To read The Left Hand of God is to discover a world of wonder and cruelty, epic grandeur and unspeakable tragedy. It is Thomas Cale's story and before it is done he will have loved, killed, outwitted, saved or betrayed those who cross his path. He will have no choice . . .
The Left Hand of God by Paul Hoffman is the gripping first instalment in a remarkable trilogy.
"Listen. The Sanctuary of the Redeemers on Shotover Scarp is named after a damned lie for there is no redemption that goes on there and less sanctuary."
The Sanctuary of the Redeemers is a vast and desolate place - a place without joy or hope. Most of its occupants were taken there as boys and for years have endured the brutal regime of the Lord Redeemers whose cruelty and violence have one singular purpose - to serve in the name of the One True Faith.
In one of the Sanctuary's vast and twisting maze of corridors stands a boy. He is perhaps fourteen or fifteen years old - he is not sure and neither is anyone else. He has long-forgotten his real name, but now they call him Thomas Cale. He is strange and secretive, witty and charming, violent and profoundly bloody-minded. He is so used to the cruelty that he seems immune, but soon he will open the wrong door at the wrong time and witness an act so terrible that he will have to leave this place, or die.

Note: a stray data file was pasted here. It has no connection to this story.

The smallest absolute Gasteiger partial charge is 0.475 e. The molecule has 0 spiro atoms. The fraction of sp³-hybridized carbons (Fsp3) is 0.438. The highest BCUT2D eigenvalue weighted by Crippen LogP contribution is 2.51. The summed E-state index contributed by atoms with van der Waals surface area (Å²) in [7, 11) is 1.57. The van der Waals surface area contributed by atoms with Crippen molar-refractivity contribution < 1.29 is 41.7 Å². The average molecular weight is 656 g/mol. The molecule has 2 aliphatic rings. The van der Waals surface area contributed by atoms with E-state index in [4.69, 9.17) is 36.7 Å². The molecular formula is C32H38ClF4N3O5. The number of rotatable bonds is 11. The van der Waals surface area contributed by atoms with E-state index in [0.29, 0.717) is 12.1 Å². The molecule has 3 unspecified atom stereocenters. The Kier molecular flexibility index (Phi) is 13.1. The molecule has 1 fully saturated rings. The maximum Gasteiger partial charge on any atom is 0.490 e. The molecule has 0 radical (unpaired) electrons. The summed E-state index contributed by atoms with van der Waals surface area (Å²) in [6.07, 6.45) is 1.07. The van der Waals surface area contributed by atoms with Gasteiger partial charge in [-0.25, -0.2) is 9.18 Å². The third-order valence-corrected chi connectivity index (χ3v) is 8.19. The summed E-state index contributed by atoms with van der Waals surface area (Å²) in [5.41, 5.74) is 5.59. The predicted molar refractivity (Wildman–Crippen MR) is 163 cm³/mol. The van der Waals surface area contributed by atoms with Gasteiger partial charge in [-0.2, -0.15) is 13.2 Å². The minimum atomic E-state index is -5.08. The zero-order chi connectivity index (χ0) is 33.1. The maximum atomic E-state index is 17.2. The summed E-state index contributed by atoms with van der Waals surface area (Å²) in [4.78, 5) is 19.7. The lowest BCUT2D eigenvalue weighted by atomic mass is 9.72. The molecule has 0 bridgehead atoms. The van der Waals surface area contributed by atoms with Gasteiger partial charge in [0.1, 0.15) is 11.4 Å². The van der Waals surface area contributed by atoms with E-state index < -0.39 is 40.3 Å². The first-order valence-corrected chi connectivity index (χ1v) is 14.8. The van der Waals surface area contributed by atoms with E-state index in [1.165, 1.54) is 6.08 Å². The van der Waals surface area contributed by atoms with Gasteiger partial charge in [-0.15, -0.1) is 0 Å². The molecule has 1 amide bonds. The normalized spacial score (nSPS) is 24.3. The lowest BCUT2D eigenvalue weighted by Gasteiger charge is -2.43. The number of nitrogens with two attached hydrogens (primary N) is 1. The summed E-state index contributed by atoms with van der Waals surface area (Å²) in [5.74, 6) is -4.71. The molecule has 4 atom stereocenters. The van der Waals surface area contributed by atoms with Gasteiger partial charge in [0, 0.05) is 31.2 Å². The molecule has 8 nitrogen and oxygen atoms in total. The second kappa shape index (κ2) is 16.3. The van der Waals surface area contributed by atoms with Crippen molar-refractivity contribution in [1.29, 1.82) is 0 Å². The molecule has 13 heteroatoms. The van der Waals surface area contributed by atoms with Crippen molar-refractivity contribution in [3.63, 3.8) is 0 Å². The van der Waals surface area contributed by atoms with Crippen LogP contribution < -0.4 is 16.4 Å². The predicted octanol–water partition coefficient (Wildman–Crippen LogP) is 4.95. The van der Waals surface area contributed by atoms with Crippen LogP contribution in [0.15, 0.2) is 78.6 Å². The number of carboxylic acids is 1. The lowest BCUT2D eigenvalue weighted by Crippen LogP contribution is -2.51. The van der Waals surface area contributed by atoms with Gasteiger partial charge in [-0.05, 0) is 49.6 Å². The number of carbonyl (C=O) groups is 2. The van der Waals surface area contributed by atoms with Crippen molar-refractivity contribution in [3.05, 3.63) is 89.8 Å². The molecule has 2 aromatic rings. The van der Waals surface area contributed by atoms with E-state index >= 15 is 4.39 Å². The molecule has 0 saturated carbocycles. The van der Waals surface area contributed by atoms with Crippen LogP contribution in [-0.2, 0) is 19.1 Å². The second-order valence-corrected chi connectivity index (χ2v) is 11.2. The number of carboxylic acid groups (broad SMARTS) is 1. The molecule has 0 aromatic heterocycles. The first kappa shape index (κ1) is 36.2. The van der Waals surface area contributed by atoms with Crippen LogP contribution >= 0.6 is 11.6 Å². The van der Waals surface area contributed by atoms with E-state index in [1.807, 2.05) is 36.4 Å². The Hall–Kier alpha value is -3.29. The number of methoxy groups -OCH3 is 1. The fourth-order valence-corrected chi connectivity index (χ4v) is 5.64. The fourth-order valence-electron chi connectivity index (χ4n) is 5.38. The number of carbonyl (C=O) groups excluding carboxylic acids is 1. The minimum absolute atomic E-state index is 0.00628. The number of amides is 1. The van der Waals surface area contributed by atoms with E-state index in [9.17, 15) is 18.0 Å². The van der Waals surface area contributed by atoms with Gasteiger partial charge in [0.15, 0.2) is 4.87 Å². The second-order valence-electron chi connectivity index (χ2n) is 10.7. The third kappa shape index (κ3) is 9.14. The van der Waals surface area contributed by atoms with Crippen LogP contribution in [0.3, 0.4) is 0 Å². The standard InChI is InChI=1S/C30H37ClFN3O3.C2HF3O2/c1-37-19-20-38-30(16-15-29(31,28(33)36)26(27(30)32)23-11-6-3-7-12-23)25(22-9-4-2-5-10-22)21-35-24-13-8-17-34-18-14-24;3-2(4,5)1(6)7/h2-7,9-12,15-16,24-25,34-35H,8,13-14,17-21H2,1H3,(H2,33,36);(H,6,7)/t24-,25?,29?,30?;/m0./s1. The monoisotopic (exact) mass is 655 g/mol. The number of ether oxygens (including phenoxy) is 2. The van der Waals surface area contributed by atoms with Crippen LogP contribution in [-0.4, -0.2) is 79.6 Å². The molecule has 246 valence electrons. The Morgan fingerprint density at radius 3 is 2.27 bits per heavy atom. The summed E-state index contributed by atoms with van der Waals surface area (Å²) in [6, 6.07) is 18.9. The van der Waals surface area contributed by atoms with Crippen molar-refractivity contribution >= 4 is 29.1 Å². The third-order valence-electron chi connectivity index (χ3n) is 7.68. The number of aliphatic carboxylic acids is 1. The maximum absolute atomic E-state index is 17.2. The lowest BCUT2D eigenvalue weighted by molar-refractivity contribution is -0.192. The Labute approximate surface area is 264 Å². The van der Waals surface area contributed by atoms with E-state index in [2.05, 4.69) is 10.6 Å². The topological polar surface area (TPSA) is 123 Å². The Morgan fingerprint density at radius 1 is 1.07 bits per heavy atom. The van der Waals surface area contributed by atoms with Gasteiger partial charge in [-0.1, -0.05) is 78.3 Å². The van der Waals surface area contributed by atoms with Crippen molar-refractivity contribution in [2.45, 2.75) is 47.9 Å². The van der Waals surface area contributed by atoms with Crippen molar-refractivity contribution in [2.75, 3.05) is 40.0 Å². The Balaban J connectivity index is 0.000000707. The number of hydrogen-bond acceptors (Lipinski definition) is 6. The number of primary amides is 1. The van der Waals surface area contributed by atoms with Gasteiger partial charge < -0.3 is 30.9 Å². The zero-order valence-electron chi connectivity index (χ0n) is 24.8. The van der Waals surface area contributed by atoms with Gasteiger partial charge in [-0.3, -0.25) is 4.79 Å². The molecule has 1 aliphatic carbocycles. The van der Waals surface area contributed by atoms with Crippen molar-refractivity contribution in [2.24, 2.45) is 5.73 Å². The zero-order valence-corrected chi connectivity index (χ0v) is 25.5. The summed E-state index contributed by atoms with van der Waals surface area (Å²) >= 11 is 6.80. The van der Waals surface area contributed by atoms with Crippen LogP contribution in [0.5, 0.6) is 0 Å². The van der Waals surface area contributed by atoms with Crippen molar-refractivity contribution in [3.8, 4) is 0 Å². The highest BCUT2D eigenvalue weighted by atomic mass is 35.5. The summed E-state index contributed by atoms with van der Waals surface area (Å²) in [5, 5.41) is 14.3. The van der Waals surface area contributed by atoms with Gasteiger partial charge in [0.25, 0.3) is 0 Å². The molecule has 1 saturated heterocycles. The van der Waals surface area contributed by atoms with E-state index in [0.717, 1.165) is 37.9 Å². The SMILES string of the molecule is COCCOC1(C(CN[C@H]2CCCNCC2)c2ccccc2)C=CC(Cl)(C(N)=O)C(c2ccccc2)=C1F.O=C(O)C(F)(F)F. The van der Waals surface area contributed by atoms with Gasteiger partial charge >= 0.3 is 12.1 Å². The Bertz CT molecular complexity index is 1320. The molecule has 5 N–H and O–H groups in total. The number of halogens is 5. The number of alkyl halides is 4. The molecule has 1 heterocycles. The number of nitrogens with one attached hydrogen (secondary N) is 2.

His only hope of survival is to escape across the arid Scablands to Memphis, a city the opposite of the Sanctuary in every way: breathtakingly beautiful, infinitely Godless, and deeply corrupt.
But the Redeemers want Cale back at any price... not because of the secret he now knows but because of a much more terrifying secret he does not.
The Left Hand of God is a must read. It is the first instalment in a gripping trilogy by Paul Hoffman. Imagine if Phillip Pullman's His Dark Materials met Umberto Eco's Name of the Rose. Fans of epic heroic fiction will love this series.
Praise for Paul Hoffman:
'This book gripped me from the first chapter and then dropped me days later, dazed and grinning to myself' Conn Iggulden
'Tremendous momentum' Daily Telegraph
'A cult classic . . .' Daily Express